Hear What the Moon Told Me
‘Stepping out of a limousine designed by Joseph Cornell into a cosmos of its own, Helen Ivory presents us with a world where the apparently ordinary meets the enchanted and the haphazard. And that is precisely where the magic and tension lie.’ George Szirtes
‘What’s remarkable in these pieces is how much the words are needed. How much the cumulative effect of words is needed. And that there are no howlers, dissonances, or bum notes, among the phrases. The art on show here is often working with both broad sweep (of bold colour) and anatomical fascination as close-up as a mouse having a sniff; at risk in its magical access to a whole level of detail and brutal reality.
The words are needed not to complete, or tidy, the images. They are needed because here is a practitioner who needs to assemble and make visual images, and who needs to set a project in motion that releases messages and tones: it’s not, in other words, about cutting up books in order to say how stupid or arbitrary all language is. No, it’s finding a voice. (Not the voice).
It’s little known that Glen Baxter hung out in the New York poetry scene just as it was going towards L=A=N=G=U=A=G=E poetry. Baxter was in some ways the nearest the UK had to a person with the popular culture sensibilities, visual sense and ear of suspicion for the well-meaning bourgeois of the late 70s. What Helen Ivory is doing here takes up some of that different place-to-be in Baxter, the drawing in of the art world and of language too cold and too hot to be easily versified; but she is questioning it fresh, and is in some ways making a serious book of poems compared to Baxter’s diverting light verse. They both understand the art of the poetico-visual.’ Ira Lightman
‘Delightfully odd fragments of text carefully teased from long-forgotten books and reconstructed with serendipitous aplomb. Helen Ivory’s enchantingly evocative visual poetry creates unexpected and engaging text and image combinations while celebrating the well considered absence of the material left behind.’ Graham Rawle
Waiting for Bluebeard
Waiting for Bluebeard tries to understand how a girl could grow up to be the woman living in Bluebeard’s house. The story begins with a part-remembered, part-imagined childhood, where seances are held, and a father drowns in oil beneath the skeleton of his car. When her childhood home coughs up birds in the parlour, the girl enters Bluebeard’s house paying the tariff of a single layer of skin. This is only the first stage of her disappearing, as she searches for a phantom child in a house where Bluebeard haunts the corridors like a sobbing wolf.
“Each poem shows a mastery of nerve as layers of survival are unravelled…. Not a word is out of place. Language is used superbly to obtain the effects she seeks.” Sally Evans Poetry Scotland
“Ivory’s unique voice and stark language makes her world remarkably refreshing. Its beautiful simplicity is engaging, allowing the reader to be easily lured into this seemingly familiar world, while being seduced by the poet’s subtle use of magical realism.” The List
The Breakfast Machine
Inside The Breakfast Machine a chicken on squeaky tin legs is cooking you eggs and a squirrel plays tape-recorded birdsong high up in a tree. The Horsemen of the Apocalypse high-tail it into town as cowboys, and the fate of the world is decided by a game of cards. The Breakfast Machine is driven by the transformations of fairytale where the dark corners of childhood are explored and found to be alive and well in offices, kitchens and hen-houses. There is more than a hint of East European darkness in Helen Ivory’s third collection, which sits more comfortably alongside the animations of Jan Svankmajer than any English poetic tradition.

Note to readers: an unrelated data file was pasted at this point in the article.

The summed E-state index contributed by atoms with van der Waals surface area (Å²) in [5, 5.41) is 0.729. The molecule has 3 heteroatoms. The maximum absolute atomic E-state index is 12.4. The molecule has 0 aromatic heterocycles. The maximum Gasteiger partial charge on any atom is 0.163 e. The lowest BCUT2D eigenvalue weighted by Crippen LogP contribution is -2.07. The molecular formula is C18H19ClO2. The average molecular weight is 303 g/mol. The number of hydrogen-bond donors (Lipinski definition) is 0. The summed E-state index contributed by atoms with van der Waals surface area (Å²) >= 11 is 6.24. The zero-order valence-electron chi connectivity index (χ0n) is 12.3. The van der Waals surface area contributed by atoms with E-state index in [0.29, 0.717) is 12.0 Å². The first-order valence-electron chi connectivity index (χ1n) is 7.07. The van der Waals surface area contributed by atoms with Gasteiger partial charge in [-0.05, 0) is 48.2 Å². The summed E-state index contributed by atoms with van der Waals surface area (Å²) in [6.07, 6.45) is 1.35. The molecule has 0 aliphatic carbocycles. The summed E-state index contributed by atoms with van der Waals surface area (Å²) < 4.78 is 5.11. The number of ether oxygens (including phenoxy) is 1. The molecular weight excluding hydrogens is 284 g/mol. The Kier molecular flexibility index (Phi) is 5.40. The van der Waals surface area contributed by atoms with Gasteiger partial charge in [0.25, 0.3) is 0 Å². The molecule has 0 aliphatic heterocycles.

“Helen Ivory creates a troubled yet beguiling world rich in irony and disquiet. She possesses a strongly-grounded narrative voice which, combined with her dextrous transformative takes both on reality and on what lies beyond reality’s surface, puts one in mind of the darker side of Stevie Smith who said that poetry “is a strong explosion in the sky”. The Breakfast Machine is such an explosion in the sky of contemporary poetry.” Penelope Shuttle
“A direct approach, via deep folklore and dream imagery, to the conundrum of being a woman…in keeping with what I think we mean when we say ‘women’s writing.’ This book is mischievously dark, rick with ant-logic and harnessed to the power of something we used to call magic.” Katy Evans-Bush
“She is a visually precise poet, with the gift of creating stunning images with an economy of means…Ivory has established an eerily engaging style. Her poems are like mobiles suspended on invisible threads, charming to watch as they seem to spin by themselves in the air, but capable of administering more than a paper cut on the sensibility of the reader.” James Sutherland-Smith
The Dog in The Sky
The Dog in the Sky offers a view of the world that is skewed, vibrant and larger than life. Here words turn into tiger-moths or laughing birds, the Minotaur finds his Ariadne and Pinochio’s sister cuts loose from her strings. The Dog in the Sky is drunk on life, on love, on air thick with peach light, but also shows the flipside where you can’t trust the earth beneath your feet.
“The Dog in the Sky twitches the dark; light-hearted personae playful against a cosmic shiver. Any surrealism relies at bottom on a certain passionate madness.”
The Double Life of Clocks
Helen Ivory speaks in tongues and alters time in her first collection. Here are voices lost inside mental illness, divided and diverting selves as well as sinister voices. Drawing also from fairytale and myth, she creates puppet shows in which larger-than-life forces pull the strings and write the scripts.
“Quite exquisite… vision, instinct and frayed edgy experience playing it dead straight.” George Szirtes